Showing 40 articles from
June 9, 2009.
The case against a former Louisburg town employee charged with first-degree murder is slated to begin on Monday.
Barring a late-plea arrangement, Derrick Lamont Crudup’s attorney is prepared to defend his client against charges that Crudup shot and killed Darrell Collins during the early morning hours of Sept. 26, 2008.
Crudup is represented by Boyd Sturges.
According to investigators, the two began to argue about Collins riding a four-wheeler on the property of Crudup’s mother.
A fight broke out and witnesses told police the two men left. A short time later, both men returned to the parking lot of a barber shop on S. Main Street.
At least 10 years of work became a successful milestone recently as members of the Justice Volunteer Fire Department learned they have received a 7/9E rating, effective on Sept. 1.
This new, higher rating can mean significantly lower homeowners’ insurance rates in the fire district, according to North Carolina Insurance Commissioner and State Fire Marshall Wayne Goodwin.
In making the announcement of the new rating, Goodwin said it is based on routine inspections for proper staffing levels, sufficient equipment, proper maintenance of equipment, communications capabilities and availability of a water source.
James Kearney and Lynne Castles
When James T. Kearney receives his diploma on Saturday, it’s a safe bet that while he may have one eye on the obstacles he has overcome to earn that diploma, his main focus will be on the challenges ahead that can unlock the dreams of his future.
Kearney is headed to Campbell University this fall -- and he will take with him 12 hours of college credit earned while he was a student at Louisburg High School — and a goal to be a history or art teacher who can “teach children like me, probably in middle school.”
It’s the last part of that sentence that reveals the amazing achievements that James has accomplished.
As an about-to-graduate high school senior, James Tennison Kearney has faced more challenges than most people do in a lifetime -- and he has triumphed.
A health-care provider with a minority interest in Franklin Regional Medical Center is looking at its own slice of the health-care market in southwestern Franklin County.
According to Franklin Regional Medical Center (FRMC) staff, Novant Health is planning to submit a petition to the state so it can build a free-standing ambulatory service center on property in Youngsville — the same property that FRMC bought last year in anticipation of relocating the hospital from Louisburg.
NOT SO FAST. Above, historians, visitors and residents gathered for the unveiling of the Warfington marker on Saturday, but workers brought the wrong sign. The correct one was installed on Monday.
It took more than 200 years for a Louisburg native to be recognized for his service in arguably one of the greatest expeditions this country has known.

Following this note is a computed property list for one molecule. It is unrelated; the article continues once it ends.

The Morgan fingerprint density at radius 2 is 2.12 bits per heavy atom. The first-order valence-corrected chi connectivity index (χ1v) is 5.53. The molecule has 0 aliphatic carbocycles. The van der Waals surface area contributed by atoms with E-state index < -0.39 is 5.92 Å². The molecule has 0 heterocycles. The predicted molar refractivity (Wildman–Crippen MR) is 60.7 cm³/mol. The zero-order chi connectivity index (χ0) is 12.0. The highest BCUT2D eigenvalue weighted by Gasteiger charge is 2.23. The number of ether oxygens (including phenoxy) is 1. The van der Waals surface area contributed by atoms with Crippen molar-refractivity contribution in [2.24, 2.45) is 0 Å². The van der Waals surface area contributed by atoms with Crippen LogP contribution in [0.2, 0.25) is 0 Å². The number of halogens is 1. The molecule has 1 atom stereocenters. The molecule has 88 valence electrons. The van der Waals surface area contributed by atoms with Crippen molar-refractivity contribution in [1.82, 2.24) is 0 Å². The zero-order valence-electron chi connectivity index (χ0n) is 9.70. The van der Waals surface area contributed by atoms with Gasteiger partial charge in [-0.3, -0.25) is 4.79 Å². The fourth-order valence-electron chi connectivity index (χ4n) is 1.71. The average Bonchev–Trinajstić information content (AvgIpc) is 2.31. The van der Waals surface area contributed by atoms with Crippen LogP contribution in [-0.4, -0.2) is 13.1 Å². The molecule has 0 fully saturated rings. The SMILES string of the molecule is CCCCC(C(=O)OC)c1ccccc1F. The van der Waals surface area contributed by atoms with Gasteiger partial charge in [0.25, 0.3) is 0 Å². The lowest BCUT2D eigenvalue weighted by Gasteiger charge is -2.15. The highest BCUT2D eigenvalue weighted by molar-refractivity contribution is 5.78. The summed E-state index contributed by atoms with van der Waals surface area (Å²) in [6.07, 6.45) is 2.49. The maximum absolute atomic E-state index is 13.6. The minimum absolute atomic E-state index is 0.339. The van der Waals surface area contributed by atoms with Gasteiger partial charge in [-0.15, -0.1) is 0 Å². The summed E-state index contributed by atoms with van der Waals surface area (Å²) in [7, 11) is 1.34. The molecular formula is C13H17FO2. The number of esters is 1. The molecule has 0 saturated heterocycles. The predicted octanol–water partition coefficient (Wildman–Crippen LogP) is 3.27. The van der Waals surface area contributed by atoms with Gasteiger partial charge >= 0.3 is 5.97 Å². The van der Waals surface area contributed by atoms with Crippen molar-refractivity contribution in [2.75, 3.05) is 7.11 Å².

In fact, it took two more days than expected.
Members of the state Highway Historical Marker Program, the state Office of Archives and History and the Carolina Chapter of the Lewis and Clark Heritage Foundation met on Saturday for a dedication and ceremony to unveil an historic marker in honor of Richard Warfington, the only North Carolinian on the 1804-1806 expedition to the west.
Louisburg resident Parker Layton, 5 years old
The fact that former Gov. Mike Easley pushed hard for his wife to be hired at North Carolina State University -- and used his political influence to do so -- should come as no surprise to anyone remotely familiar with North Carolina politics.
Or, for that matter, with politics in general.
These kinds of “insider” deals have been around since the dawn of the political system and may actually be the reason we have a political system.
STILL KICKING. At the time of this writing, I am still at home.
I’ve almost made it a whole week without having to return to WakeMed.
I’d like to take this opportunity to thank all of you members who have welcomed me into the “Stent Club”. I seem to be in good company.
Also, thanks to those of you who have sent cards, gifts, and dropped by for a visit. I am very fortunate to have so many blessings bestowed upon me.
Strange things tend to happen on Fridays.
Movie serial killer Jason Voorhees often used the day as an excuse to slash and hack.
Most college campuses are inhabited by underclassmen who didn’t have the foresight or ability to opt out of Friday courses.
And, if someone is getting fired, it usually happens on Friday.
And it usually happens at the end of the day.
Last Week’s Poll
Should Rudd’s probation be revoked until he pays?
Should former county tax collector Donnie Rudd’s probation be revoked until he pays Franklin County the $47,352 he owes.
This has been a pivotal time in Raleigh as we work to develop the budget and address the state’s economic situation. We received the most updated and accurate financial figures available to us, and I would like to share them with you. The following information is directly from a memo prepared by Barry Boardman, Ph.D., our chief economist in the Fiscal Research Division of the General Assembly. The numbers he presents below represent a consensus between the Fiscal Research Division and the Office of State Budget and Management.